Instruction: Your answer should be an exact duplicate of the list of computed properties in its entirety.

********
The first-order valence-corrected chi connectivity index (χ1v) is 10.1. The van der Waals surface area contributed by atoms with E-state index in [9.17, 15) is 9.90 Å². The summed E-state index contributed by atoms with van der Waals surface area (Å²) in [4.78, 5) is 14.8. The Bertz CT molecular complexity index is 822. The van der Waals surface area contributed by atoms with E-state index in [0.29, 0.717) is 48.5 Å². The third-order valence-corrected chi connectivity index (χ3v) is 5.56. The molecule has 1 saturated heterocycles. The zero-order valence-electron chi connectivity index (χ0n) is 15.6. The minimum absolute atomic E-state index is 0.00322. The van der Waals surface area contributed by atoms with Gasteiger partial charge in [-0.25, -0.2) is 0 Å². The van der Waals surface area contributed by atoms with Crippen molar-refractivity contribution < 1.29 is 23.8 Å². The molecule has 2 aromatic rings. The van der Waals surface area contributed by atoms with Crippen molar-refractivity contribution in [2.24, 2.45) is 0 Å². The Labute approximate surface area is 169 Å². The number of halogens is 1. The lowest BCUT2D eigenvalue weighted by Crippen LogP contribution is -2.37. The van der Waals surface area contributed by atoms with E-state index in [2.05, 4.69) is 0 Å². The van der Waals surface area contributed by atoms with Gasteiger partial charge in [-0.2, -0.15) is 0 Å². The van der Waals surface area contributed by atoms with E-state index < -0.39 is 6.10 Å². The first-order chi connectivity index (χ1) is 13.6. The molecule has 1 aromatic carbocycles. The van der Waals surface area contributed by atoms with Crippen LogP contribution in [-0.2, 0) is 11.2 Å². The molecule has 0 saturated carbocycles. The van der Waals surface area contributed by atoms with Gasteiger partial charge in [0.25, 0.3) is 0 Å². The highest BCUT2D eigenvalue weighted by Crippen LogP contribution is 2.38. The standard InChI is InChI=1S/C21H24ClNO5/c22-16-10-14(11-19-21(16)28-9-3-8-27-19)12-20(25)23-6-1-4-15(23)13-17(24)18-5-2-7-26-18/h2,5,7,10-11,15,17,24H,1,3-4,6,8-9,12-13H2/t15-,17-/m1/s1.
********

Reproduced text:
The first-order valence-corrected chi connectivity index (χ1v) is 10.1. The van der Waals surface area contributed by atoms with E-state index in [9.17, 15) is 9.90 Å². The summed E-state index contributed by atoms with van der Waals surface area (Å²) in [4.78, 5) is 14.8. The Bertz CT molecular complexity index is 822. The van der Waals surface area contributed by atoms with E-state index in [0.29, 0.717) is 48.5 Å². The third-order valence-corrected chi connectivity index (χ3v) is 5.56. The molecule has 1 saturated heterocycles. The zero-order valence-electron chi connectivity index (χ0n) is 15.6. The minimum absolute atomic E-state index is 0.00322. The van der Waals surface area contributed by atoms with Gasteiger partial charge in [-0.25, -0.2) is 0 Å². The van der Waals surface area contributed by atoms with Crippen molar-refractivity contribution < 1.29 is 23.8 Å². The molecule has 2 aromatic rings. The van der Waals surface area contributed by atoms with Crippen molar-refractivity contribution in [2.24, 2.45) is 0 Å². The Labute approximate surface area is 169 Å². The number of halogens is 1. The lowest BCUT2D eigenvalue weighted by Crippen LogP contribution is -2.37. The van der Waals surface area contributed by atoms with E-state index in [2.05, 4.69) is 0 Å². The van der Waals surface area contributed by atoms with Gasteiger partial charge in [-0.2, -0.15) is 0 Å². The van der Waals surface area contributed by atoms with E-state index < -0.39 is 6.10 Å². The first-order chi connectivity index (χ1) is 13.6. The molecule has 1 aromatic carbocycles. The van der Waals surface area contributed by atoms with Crippen LogP contribution in [-0.2, 0) is 11.2 Å². The molecule has 0 saturated carbocycles. The van der Waals surface area contributed by atoms with Gasteiger partial charge in [0.25, 0.3) is 0 Å². The highest BCUT2D eigenvalue weighted by Crippen LogP contribution is 2.38. The standard InChI is InChI=1S/C21H24ClNO5/c22-16-10-14(11-19-21(16)28-9-3-8-27-19)12-20(25)23-6-1-4-15(23)13-17(24)18-5-2-7-26-18/h2,5,7,10-11,15,17,24H,1,3-4,6,8-9,12-13H2/t15-,17-/m1/s1.